Do you reflect on the nature of man's existence and your obligations to God, your family, and yourself?

If such ethical and moral questions hold little interest for you, then you will gain little benefit from the teachings of the Craft. But if you seek a more meaningful quality of life - and the spirit of charity and good fellowship which flow from it - then Freemasonry has much to offer.

We want you to know what we believe, how we act, and what we do...and, then, should you become a Mason, to be proud to be our Brother and to participate in our work. Only those who desire membership because of their favorable impression of us should seek a petition.

That's why you must "ask yourself".

Any man who is twenty-one years of age of older and of good moral character, who comes well-recommended, and who believes in a Supreme Being may petition to become a Freemason.

Is Freemasonry a religion?

No. Neither is Freemasonry a religion, nor does it require a religious affiliation. However, Masons worship in congregations of their choice. Some are ordained priests, ministers, or rabbis; many serve in lay capacities; and, others have no affiliation. With origins in post-Reformation England, Freemasonry's allegories and rituals are rooted in Judeo-Christian tradition. They exemplify mankind's universal experience and inculcate an admired moral and ethical value system. With respect to religion, Freemasonry simply teaches the "Fatherhood of God" and the "Brotherhood of Man".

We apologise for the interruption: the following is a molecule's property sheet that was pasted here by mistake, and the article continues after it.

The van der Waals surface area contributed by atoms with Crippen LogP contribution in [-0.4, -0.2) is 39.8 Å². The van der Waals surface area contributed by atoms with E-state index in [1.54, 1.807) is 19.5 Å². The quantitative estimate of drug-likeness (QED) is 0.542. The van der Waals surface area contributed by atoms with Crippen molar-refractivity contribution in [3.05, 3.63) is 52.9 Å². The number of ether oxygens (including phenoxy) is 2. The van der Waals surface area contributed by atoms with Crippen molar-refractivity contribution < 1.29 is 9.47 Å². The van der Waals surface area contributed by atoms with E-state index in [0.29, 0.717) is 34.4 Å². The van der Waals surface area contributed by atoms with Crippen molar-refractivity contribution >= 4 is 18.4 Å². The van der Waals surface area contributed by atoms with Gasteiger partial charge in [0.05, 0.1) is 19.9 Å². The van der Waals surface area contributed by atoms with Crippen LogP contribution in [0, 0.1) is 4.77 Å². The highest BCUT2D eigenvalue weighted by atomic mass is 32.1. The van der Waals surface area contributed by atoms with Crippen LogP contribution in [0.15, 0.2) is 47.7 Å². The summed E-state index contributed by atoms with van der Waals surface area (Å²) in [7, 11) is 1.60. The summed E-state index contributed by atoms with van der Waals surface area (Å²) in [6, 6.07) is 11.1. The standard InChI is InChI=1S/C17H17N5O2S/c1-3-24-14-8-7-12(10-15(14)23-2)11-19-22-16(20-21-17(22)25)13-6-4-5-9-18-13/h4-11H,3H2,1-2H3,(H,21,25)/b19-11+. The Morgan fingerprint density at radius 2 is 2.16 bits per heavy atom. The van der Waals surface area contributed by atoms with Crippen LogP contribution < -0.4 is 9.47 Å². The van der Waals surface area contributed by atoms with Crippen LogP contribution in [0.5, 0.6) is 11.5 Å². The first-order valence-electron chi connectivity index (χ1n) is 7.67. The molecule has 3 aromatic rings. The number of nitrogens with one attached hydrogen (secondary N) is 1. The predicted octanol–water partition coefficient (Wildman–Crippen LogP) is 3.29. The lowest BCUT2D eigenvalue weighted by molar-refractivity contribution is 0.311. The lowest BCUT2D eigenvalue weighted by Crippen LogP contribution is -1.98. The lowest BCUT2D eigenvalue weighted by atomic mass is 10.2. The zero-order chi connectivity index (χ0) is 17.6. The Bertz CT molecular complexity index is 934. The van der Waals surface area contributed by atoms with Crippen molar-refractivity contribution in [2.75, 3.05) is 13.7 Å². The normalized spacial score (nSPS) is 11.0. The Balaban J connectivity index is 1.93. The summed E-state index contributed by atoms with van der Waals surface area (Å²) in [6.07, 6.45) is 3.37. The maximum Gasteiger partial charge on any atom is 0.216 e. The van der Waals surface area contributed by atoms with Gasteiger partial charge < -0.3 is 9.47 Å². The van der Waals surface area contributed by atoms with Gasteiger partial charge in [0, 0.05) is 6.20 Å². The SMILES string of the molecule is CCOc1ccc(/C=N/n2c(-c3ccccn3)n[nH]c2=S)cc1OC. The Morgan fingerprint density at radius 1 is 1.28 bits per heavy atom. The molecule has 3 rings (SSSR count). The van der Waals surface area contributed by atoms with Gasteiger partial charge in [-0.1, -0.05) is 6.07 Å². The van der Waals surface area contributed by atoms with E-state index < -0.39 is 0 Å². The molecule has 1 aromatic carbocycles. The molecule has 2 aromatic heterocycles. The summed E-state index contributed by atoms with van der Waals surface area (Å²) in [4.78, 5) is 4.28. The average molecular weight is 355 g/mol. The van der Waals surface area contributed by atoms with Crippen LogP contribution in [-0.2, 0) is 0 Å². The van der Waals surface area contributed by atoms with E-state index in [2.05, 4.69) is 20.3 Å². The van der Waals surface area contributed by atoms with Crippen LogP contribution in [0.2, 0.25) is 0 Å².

Is Freemasonry a "secret" society?

No. Freemasonry is a fraternity of men who are proud to be known as Masons. Since our inception, the world has known of speculative Freemasonry and its work. Freemasonry does, however, have some secrets, all extending from historic tradition. Our modes of recognition, opening and closing ceremonies, and rituals for conferring the Degrees of Masonry are our only secrets. Thousands of works discussing Masonic history, traditions, craft, and proceedings are widely available to the public.

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Last updated Thursday, January 5, 2017